View of “Alexandre Singh - Assembly Instructions: The Pledge,” Galerie Art: Concept, Paris, 2011.


Alexandre Singh is an artist and writer based in New York. For “The Pledge,” Singh has photocopied hundreds of drawings and found images, framing and connecting each across the gallery with lines of hand-drawn pencil dots. The exhibition is based on a series of interviews Singh conducted with scientists, artists, writers, curators, and filmmakers in 2011, each of which is included in Palais de Tokyo’s Palais Magazine #14, as part of a special issue created by Singh. “The Pledge” opens January 17, 2013, at the Drawing Center in New York and runs through March 13. It is Singh’s first solo museum exhibition in the United States.

AS AN ARTIST I HAVE THE LIBERTY TO CHEAT. Every interview is essentially a fiction—including this one you’re reading right now. Yet every editor, as they’re willfully jumbling up and rearranging their interviewee’s words, feels a constant compulsion to not stray too far from what was really said. I don’t have that. So much of this work—based on interviews with curator Marc-Olivier Wahler, filmmaker Michel Gondry, neurobiologist Leah Kelly, screenwriter Danny Rubin, artist Simon Fujiwara, theater director Alfredo Arias, and critic Donatien Grau—is instead about trying to find a way to express the very essence of their ideas. Cheating makes this a whole lot easier—I can take Gondry and put him in a bizarre dream taking place on a TGV train with Pablo Picasso sitting right across from us. I can place my subject in a dozen different places all at once, the kind of magic you can’t do in real life. Everything in these phantasmagoric worlds exists only to amplify the interviewees’ own ideas.

The title of this exhibition is taken from a 1995 novel about two illusionists named The Prestige by the British science fiction author Christopher Priest, later adapted for film in 2006 by Christopher Nolan. In both the book and film, it’s explained that a magic trick consists of three parts: The Pledge, in which the magician presents you with an ordinary situation or object; The Turn, wherein the magician transforms that same object, or quite often makes it disappear; but the trick can’t end here—the viewer demands resolution—if you saw your assistant in half, you can’t just leave her like that—hence the third part: The Prestige. It’s that pleasurable moment of resolution when the assistant is put back together again and the crowd roars: “Bravo!”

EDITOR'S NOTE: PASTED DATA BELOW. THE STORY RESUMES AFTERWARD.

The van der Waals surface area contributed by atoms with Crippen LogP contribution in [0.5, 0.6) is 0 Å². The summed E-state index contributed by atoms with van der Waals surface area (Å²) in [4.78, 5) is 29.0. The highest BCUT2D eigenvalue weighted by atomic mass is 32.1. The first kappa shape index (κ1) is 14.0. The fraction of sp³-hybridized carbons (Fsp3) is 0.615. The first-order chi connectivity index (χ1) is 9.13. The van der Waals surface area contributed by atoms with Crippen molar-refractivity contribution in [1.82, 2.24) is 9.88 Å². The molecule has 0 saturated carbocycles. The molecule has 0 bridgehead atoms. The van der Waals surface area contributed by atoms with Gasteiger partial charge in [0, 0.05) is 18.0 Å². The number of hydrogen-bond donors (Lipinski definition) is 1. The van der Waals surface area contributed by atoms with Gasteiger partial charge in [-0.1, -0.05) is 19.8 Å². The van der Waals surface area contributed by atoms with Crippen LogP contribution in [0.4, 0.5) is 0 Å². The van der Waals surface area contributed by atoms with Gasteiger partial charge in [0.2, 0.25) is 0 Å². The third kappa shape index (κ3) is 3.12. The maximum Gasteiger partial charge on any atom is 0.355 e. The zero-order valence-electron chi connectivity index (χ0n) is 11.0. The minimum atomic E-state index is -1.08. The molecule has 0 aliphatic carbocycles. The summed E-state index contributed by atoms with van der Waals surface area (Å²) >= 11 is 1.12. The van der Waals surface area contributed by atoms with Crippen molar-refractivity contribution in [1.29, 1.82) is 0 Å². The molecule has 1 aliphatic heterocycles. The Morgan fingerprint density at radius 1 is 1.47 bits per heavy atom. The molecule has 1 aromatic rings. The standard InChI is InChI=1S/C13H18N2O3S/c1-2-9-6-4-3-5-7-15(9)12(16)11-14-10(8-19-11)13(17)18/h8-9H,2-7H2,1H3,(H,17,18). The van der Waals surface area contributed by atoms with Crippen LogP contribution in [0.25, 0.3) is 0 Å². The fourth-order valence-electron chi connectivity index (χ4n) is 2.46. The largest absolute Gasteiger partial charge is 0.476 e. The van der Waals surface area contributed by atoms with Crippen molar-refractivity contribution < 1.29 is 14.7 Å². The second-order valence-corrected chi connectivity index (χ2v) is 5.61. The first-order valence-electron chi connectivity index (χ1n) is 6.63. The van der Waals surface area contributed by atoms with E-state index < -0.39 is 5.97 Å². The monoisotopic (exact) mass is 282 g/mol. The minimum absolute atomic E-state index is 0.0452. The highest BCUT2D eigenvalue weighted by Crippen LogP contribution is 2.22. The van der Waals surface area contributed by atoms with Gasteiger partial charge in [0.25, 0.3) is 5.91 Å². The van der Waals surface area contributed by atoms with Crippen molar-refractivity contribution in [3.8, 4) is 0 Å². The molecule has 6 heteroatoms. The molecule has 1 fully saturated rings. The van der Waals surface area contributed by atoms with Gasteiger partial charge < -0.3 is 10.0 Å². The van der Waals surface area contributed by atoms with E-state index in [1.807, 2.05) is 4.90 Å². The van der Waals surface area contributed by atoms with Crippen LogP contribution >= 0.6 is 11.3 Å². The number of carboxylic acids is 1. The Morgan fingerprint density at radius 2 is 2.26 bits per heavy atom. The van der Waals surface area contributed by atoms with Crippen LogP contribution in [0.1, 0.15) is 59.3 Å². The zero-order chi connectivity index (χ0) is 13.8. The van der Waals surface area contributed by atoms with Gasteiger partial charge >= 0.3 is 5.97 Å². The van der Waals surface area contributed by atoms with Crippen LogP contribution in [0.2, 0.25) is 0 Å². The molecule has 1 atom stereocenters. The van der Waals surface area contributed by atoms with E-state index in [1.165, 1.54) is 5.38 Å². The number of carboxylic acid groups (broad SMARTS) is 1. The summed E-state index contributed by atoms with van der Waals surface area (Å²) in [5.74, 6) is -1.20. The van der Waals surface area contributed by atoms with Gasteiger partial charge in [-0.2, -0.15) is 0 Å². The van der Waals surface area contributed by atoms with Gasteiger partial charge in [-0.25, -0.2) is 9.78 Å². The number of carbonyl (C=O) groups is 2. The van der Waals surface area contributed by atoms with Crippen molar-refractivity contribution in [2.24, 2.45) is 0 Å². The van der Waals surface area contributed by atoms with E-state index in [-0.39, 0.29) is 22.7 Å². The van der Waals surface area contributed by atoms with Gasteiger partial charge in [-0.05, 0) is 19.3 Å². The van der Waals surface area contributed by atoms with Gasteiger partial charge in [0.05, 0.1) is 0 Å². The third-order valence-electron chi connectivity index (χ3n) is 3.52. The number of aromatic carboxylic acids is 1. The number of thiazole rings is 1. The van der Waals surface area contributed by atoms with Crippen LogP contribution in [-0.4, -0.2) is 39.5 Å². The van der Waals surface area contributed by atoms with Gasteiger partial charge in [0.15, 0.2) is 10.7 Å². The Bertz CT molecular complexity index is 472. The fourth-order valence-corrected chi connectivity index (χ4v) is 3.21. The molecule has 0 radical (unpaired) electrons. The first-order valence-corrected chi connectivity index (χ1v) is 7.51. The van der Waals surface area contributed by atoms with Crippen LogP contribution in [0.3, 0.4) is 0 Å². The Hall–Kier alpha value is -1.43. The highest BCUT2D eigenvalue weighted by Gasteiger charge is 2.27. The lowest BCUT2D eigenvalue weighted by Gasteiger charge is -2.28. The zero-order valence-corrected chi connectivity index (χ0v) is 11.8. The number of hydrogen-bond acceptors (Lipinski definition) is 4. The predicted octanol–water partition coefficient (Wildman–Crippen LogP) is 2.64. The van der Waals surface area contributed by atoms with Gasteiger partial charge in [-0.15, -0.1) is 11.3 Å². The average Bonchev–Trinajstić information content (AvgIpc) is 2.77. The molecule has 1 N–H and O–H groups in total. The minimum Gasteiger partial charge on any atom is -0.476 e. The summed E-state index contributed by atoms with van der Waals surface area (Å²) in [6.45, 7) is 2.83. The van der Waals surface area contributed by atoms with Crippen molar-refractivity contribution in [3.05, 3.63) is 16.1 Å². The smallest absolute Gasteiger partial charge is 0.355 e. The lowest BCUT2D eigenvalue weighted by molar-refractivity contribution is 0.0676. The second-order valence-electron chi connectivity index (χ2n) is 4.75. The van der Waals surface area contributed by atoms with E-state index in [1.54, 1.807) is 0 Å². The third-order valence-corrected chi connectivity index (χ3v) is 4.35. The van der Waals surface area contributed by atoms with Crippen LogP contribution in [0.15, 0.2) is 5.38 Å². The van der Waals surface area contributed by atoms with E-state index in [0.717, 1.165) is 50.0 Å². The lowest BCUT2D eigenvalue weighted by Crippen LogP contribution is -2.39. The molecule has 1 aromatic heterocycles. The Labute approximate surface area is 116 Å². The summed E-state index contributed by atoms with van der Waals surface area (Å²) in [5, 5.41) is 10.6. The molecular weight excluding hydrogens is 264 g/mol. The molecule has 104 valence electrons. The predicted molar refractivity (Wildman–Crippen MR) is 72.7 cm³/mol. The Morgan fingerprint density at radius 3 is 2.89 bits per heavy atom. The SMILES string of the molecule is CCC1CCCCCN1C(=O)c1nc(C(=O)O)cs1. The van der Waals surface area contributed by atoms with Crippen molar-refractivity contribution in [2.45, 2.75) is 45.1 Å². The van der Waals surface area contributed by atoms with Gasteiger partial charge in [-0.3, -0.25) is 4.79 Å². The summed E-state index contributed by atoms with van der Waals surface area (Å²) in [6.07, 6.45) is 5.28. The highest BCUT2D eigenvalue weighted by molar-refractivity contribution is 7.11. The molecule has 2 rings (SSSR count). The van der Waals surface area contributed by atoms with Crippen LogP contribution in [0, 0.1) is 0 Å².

A lot of my work involves the mechanisms of storytelling. How is it that one comes to understand a world, be it real or fictional? What I like about the notion of The Pledge in a magic trick is that it implies an insidious corruption. One takes it as a given that the first things you see are true. The spectator then closely observes everything that follows, anticipating the trick. But they’ve already missed it. You see the whole premise was a lie.

The way we think isn’t linear; nor is it completely rhizomatic. I’d say it’s rhapsodic, which is to say that you have a story or a progression of multiple ideas with many little cul-de-sacs and digressions—and then there are digressions within the digressions. Eventually you always get back to the main thrust of the tale, even if that main thrust is made up of three of four concurrent ideas.

I grew up reading Time-Life encyclopedias. They had such a positive, almost naively utopian view of society, progress, and technological change that I think has completely disappeared in our time. Many of the images in the show are constructed out of photocopies from those same encyclopedias. There are also a lot of images derived from Flickr and Google Images, and books from the New York Public Library. My process involves a constant back and forth between analog and digital—photocopying and collaging, and then maybe scanning back in and further manipulating, reprinting and again drawing in or collaging. Everything is black-and-white, which serves to decontextualize each image from its original source and historical period.

I think throughout the twentieth century we tended to overvalue what’s new about modernity. In reality, we exist in all eras at the same time; we’re constantly interfacing with the past. There’s a short essay by Borges called “Kafka and His Precursors”: Rereading Kafka one day, Borges is struck by all these stories from the past that now seem so Kafkaesque. This is of course because now he has the lens of Kafka through which to reinterpret these writers. Borges implies that every new artist causes the past to become deeper and richer. The past isn’t a dead, fixed place but one to which we’re constantly looking back to, discovering things, seeing things anew. I think that’s liberating.

— As told to Allese Thomson